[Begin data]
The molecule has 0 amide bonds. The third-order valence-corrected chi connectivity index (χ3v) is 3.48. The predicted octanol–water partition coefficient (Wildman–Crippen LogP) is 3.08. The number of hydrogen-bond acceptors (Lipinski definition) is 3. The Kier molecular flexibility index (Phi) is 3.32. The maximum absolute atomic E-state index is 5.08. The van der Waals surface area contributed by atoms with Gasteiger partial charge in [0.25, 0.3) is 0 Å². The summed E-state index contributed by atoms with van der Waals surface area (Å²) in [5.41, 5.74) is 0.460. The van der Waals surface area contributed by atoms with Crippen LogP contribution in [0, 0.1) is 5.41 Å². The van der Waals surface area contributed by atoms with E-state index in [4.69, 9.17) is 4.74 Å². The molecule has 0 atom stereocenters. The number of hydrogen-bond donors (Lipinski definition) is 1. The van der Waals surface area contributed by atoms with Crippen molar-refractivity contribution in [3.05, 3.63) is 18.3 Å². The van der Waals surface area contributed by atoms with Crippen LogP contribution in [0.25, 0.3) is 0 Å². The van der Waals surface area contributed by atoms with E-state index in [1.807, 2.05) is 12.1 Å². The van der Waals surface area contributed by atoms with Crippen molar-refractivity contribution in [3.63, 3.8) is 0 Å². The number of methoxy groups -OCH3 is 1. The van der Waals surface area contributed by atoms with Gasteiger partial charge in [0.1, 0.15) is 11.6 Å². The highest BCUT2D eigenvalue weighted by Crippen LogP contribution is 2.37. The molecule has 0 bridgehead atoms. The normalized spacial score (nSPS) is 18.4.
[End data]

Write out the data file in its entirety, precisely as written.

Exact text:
The molecule has 0 amide bonds. The third-order valence-corrected chi connectivity index (χ3v) is 3.48. The predicted octanol–water partition coefficient (Wildman–Crippen LogP) is 3.08. The number of hydrogen-bond acceptors (Lipinski definition) is 3. The Kier molecular flexibility index (Phi) is 3.32. The maximum absolute atomic E-state index is 5.08. The van der Waals surface area contributed by atoms with Gasteiger partial charge in [0.25, 0.3) is 0 Å². The summed E-state index contributed by atoms with van der Waals surface area (Å²) in [5.41, 5.74) is 0.460. The van der Waals surface area contributed by atoms with Crippen LogP contribution in [0, 0.1) is 5.41 Å². The van der Waals surface area contributed by atoms with E-state index in [4.69, 9.17) is 4.74 Å². The molecule has 0 atom stereocenters. The number of hydrogen-bond donors (Lipinski definition) is 1. The van der Waals surface area contributed by atoms with Crippen molar-refractivity contribution in [3.05, 3.63) is 18.3 Å². The van der Waals surface area contributed by atoms with Crippen LogP contribution in [0.25, 0.3) is 0 Å². The van der Waals surface area contributed by atoms with E-state index in [1.807, 2.05) is 12.1 Å². The van der Waals surface area contributed by atoms with Crippen molar-refractivity contribution in [3.63, 3.8) is 0 Å². The number of methoxy groups -OCH3 is 1. The van der Waals surface area contributed by atoms with Gasteiger partial charge in [0.1, 0.15) is 11.6 Å². The highest BCUT2D eigenvalue weighted by Crippen LogP contribution is 2.37. The molecule has 0 bridgehead atoms. The normalized spacial score (nSPS) is 18.4.